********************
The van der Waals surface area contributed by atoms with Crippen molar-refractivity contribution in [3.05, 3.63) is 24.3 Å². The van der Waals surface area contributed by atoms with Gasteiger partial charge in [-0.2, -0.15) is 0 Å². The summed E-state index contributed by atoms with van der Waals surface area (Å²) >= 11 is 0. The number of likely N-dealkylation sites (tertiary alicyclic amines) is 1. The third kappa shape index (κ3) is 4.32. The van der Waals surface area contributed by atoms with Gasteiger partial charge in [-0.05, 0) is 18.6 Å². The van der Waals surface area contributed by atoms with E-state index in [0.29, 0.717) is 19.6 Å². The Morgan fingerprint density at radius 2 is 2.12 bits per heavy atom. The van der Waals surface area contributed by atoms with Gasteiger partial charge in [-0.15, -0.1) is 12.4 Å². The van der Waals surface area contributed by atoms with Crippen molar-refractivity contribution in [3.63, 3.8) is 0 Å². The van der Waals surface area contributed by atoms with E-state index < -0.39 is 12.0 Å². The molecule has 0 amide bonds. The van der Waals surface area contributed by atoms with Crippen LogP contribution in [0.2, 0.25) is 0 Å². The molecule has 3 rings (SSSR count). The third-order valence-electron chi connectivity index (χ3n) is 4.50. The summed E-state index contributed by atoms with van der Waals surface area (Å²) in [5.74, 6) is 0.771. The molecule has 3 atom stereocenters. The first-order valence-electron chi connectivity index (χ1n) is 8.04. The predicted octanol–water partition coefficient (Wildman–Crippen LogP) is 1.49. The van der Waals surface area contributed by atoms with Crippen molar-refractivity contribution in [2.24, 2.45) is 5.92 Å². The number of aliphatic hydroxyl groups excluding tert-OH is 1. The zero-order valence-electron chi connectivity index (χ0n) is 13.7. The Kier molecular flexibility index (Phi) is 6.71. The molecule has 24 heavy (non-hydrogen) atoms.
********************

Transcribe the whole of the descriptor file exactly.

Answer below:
The van der Waals surface area contributed by atoms with Crippen molar-refractivity contribution in [3.05, 3.63) is 24.3 Å². The van der Waals surface area contributed by atoms with Gasteiger partial charge in [-0.2, -0.15) is 0 Å². The summed E-state index contributed by atoms with van der Waals surface area (Å²) >= 11 is 0. The number of likely N-dealkylation sites (tertiary alicyclic amines) is 1. The third kappa shape index (κ3) is 4.32. The van der Waals surface area contributed by atoms with Gasteiger partial charge in [-0.05, 0) is 18.6 Å². The van der Waals surface area contributed by atoms with E-state index in [0.29, 0.717) is 19.6 Å². The Morgan fingerprint density at radius 2 is 2.12 bits per heavy atom. The van der Waals surface area contributed by atoms with Gasteiger partial charge in [-0.15, -0.1) is 12.4 Å². The van der Waals surface area contributed by atoms with Crippen molar-refractivity contribution in [3.63, 3.8) is 0 Å². The van der Waals surface area contributed by atoms with E-state index < -0.39 is 12.0 Å². The molecule has 0 amide bonds. The van der Waals surface area contributed by atoms with Crippen LogP contribution in [0.2, 0.25) is 0 Å². The molecule has 3 rings (SSSR count). The third-order valence-electron chi connectivity index (χ3n) is 4.50. The summed E-state index contributed by atoms with van der Waals surface area (Å²) in [5.74, 6) is 0.771. The molecule has 3 atom stereocenters. The first-order valence-electron chi connectivity index (χ1n) is 8.04. The predicted octanol–water partition coefficient (Wildman–Crippen LogP) is 1.49. The van der Waals surface area contributed by atoms with Crippen molar-refractivity contribution in [2.24, 2.45) is 5.92 Å². The number of aliphatic hydroxyl groups excluding tert-OH is 1. The zero-order valence-electron chi connectivity index (χ0n) is 13.7. The Kier molecular flexibility index (Phi) is 6.71. The molecule has 24 heavy (non-hydrogen) atoms.